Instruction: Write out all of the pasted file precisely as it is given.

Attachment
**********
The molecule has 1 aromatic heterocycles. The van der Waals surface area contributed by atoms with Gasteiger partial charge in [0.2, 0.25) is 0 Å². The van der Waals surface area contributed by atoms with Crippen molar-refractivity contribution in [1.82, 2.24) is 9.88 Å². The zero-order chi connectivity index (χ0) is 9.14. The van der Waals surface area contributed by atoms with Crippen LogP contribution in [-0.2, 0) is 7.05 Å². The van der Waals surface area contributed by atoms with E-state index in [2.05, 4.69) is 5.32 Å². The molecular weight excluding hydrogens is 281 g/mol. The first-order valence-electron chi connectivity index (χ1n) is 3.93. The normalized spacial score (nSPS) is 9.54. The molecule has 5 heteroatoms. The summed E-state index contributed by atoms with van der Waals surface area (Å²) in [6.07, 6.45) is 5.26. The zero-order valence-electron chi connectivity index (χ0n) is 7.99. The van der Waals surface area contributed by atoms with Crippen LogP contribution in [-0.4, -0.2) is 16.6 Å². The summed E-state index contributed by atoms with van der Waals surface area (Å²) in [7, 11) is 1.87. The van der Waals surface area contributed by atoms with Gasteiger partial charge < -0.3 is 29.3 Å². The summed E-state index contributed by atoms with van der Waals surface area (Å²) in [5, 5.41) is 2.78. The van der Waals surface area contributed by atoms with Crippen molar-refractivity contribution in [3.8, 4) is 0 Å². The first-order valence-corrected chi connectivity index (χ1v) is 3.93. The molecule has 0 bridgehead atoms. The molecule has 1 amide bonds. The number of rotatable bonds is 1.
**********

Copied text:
The molecule has 1 aromatic heterocycles. The van der Waals surface area contributed by atoms with Gasteiger partial charge in [0.2, 0.25) is 0 Å². The van der Waals surface area contributed by atoms with Crippen molar-refractivity contribution in [1.82, 2.24) is 9.88 Å². The zero-order chi connectivity index (χ0) is 9.14. The van der Waals surface area contributed by atoms with Crippen LogP contribution in [-0.2, 0) is 7.05 Å². The van der Waals surface area contributed by atoms with E-state index in [2.05, 4.69) is 5.32 Å². The molecular weight excluding hydrogens is 281 g/mol. The first-order valence-electron chi connectivity index (χ1n) is 3.93. The normalized spacial score (nSPS) is 9.54. The molecule has 5 heteroatoms. The summed E-state index contributed by atoms with van der Waals surface area (Å²) in [6.07, 6.45) is 5.26. The zero-order valence-electron chi connectivity index (χ0n) is 7.99. The van der Waals surface area contributed by atoms with Crippen LogP contribution in [-0.4, -0.2) is 16.6 Å². The summed E-state index contributed by atoms with van der Waals surface area (Å²) in [7, 11) is 1.87. The van der Waals surface area contributed by atoms with Gasteiger partial charge < -0.3 is 29.3 Å². The summed E-state index contributed by atoms with van der Waals surface area (Å²) in [5, 5.41) is 2.78. The van der Waals surface area contributed by atoms with Crippen molar-refractivity contribution in [3.8, 4) is 0 Å². The first-order valence-corrected chi connectivity index (χ1v) is 3.93. The molecule has 0 bridgehead atoms. The molecule has 1 amide bonds. The number of rotatable bonds is 1.